When the legends fought last, on November 12, 2011, Manny Pacquiao won a controversial majority decision.
The outcome was criticized by media and fans alike as many, if not most, spectators thought the Mexican challenger had done enough to edge PacMan.
How could this be?
According to CompuBox PunchStats, Manny Pacquiao out-threw and out-landed Juan Manuel Marquez during their epic third encounter. Based on the official fight statistics, Pacquiao Pacquiao threw 578 punches and landed 176 (30% connect) while his Mexican foe threw 435 punches and landed only 138 (32% connect)
What about power punches (or non jabs)?
More surprisingly, according to PunchStats, Pacquiao also edged Marquez in power punches (or non jabs). Manny Pacquiao connected on 117 of 274 power punches (43% connect) while Juan Manuel Marquez connected on 100 of 254 power punches thrown (39% connect).
So what's the issue?
When a world champion a) throws and lands more overall punches b) outpoints his foe in powershots and c) doesn't get floored or points deducted he usually wins without controversy. And according to PunchStats, Manny Pacquiao earned a narrow but deserved victory over Juan Manuel Marquez.
So why do so many fans believe Marquez was robbed when CompuBox Stats show the Mexican challenger was outboxed?
Answer 1: Marquez's punches were undoubtedly more eye-catching, drawing more "ooohs" from the crowd than Pacquiao's.
Answer 2: Manny Pacquiao's long hair may have exaggerated the impact of Marquez's punches, mistakenly giving more credence than necessary to Answer 1
Pictured: A long-haired Manny Pacquiao
So was Manny Pacquiao's hair a factor in the controversy generated as a result of the outcome of Pacquiao vs Marquez III? Is it possible Manny's long, stringy hair exaggerated the impact of Marquez's blows and partially-missed shots, creating the "optical illusion" of more devastating punches?
We'll never know but its certainly possible the Filipino's long hair could have given viewers an optical illusion of sorts.
Now before calling this writer "nuts," give my argument a fair assessment and remember that Compubox stats contradict the alleged "robbery" staple some have labelled Pacquiao vs Marquez III.
Now back to Manny's hair...
No issues with a buzz cut: Manny Pacquiao, right, sporting a buzz-cut wins a far less controversial decision over Juan Manuel Marquez in 2008.
Those who believed Marquez should have won Pacquiao vs Marquez III last year base their argument on their view the Mexican decisively landed the more impactful, more eye-catching blows, more jolting blows.
Whenever Marquez landed, including jabs and partially-landed powershots, Manny Pacquiao's hair appeared to fly up wildly like a rag doll's. From behind, Pacquiao's head appeared to snap back in 'bobble-head' fashion because his long hair bounced wildly every time he was hit, cleanly or partially.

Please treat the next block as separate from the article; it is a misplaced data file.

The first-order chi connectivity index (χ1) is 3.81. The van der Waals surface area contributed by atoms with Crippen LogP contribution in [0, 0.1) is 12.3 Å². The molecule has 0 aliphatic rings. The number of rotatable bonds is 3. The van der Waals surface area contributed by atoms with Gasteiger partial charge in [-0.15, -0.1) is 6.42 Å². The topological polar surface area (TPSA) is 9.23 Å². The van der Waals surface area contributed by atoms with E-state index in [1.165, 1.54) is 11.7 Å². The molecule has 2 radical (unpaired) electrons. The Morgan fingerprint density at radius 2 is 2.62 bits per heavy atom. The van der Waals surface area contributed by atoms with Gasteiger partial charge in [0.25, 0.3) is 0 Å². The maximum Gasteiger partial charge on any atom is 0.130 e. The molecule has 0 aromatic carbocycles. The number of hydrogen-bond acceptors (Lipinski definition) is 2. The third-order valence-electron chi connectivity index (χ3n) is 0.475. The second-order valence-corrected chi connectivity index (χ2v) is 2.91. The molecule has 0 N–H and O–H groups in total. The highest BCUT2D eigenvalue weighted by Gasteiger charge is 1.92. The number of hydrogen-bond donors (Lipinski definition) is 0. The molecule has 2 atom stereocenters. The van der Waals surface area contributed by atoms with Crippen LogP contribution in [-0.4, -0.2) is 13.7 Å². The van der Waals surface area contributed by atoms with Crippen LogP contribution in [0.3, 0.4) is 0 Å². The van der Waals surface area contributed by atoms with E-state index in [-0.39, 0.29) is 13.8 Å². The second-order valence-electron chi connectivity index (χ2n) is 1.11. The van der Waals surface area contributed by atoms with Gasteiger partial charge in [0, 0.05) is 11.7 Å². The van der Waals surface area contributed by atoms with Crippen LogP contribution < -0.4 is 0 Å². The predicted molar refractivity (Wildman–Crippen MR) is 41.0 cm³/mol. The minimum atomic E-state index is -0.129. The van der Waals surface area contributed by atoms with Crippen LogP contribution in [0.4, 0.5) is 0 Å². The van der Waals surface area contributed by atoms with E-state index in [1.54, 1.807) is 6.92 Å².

As a matter of fact, Pacquiao's hair jumped high in the air whenever he took an exaggerated step.
Get a haircut Manny
Some fighters purposely wear their hair shorter-than-normal when entering the ring for fear of creating an optical illusion with the judges and media when being hit. Old-time trainers understand this well, knowing the impact of a fighter's punches can often be exaggerated by the 'ragdoll' effect generated by a fighter's long, stringy hair.
Pacquiao vs Bradley
Perhaps the judges, instead of the viewers this time, were optically-tricked into thinking Tim Bradley's shots were far more damaging than they were? After all, Bradley threw more punches than Manny Pacquiao throughout the second half of the fight. Given Manny's hair length, perhaps the judges thought "Desert Storm" was landing bombs?
Pictured: Manny Pacquiao, left, faces Tim Bradley. All punches being equal, which fighter's head will give the illusion of a greater shot landed? Hint: One fighter's hair bounces wildly when hit by a jab while the other's doesn't.
Camacho vs Duran I and II
In 1996, Hector Camacho won a slightly controversial decision over Roberto Duran. And in their rematch, Camacho cruised to a lopsided win.
Although the lengendary Duran was 50 and his skills had deteriorated more than Camacho's since their first meeting five years prior, the first thing some observers noticed was how Duran's long hair sprung-up wildly every time he was hit, giving viewers the impression he was being tagged incredibly hard.
In fact, the actions of Duran's hair gave the impression Camacho, who was never known for being a power puncher, had somehow obtained new found power.
Although the "Macho Man" landed well in their first meeting, his punches didn't seem nearly as impactful because Duran was sporting a short tight, flattop and wasn't a victim of the 'ragdoll' effect every time he was hit or grazed.
So should fans expect Manny Pacquiao to look like Marvin Hagler when he steps in the ring December 8 against Juan Manuel Marquez?
But it would be wise for PacMan to sport shorter hair, especially given the likelihood of another close decision.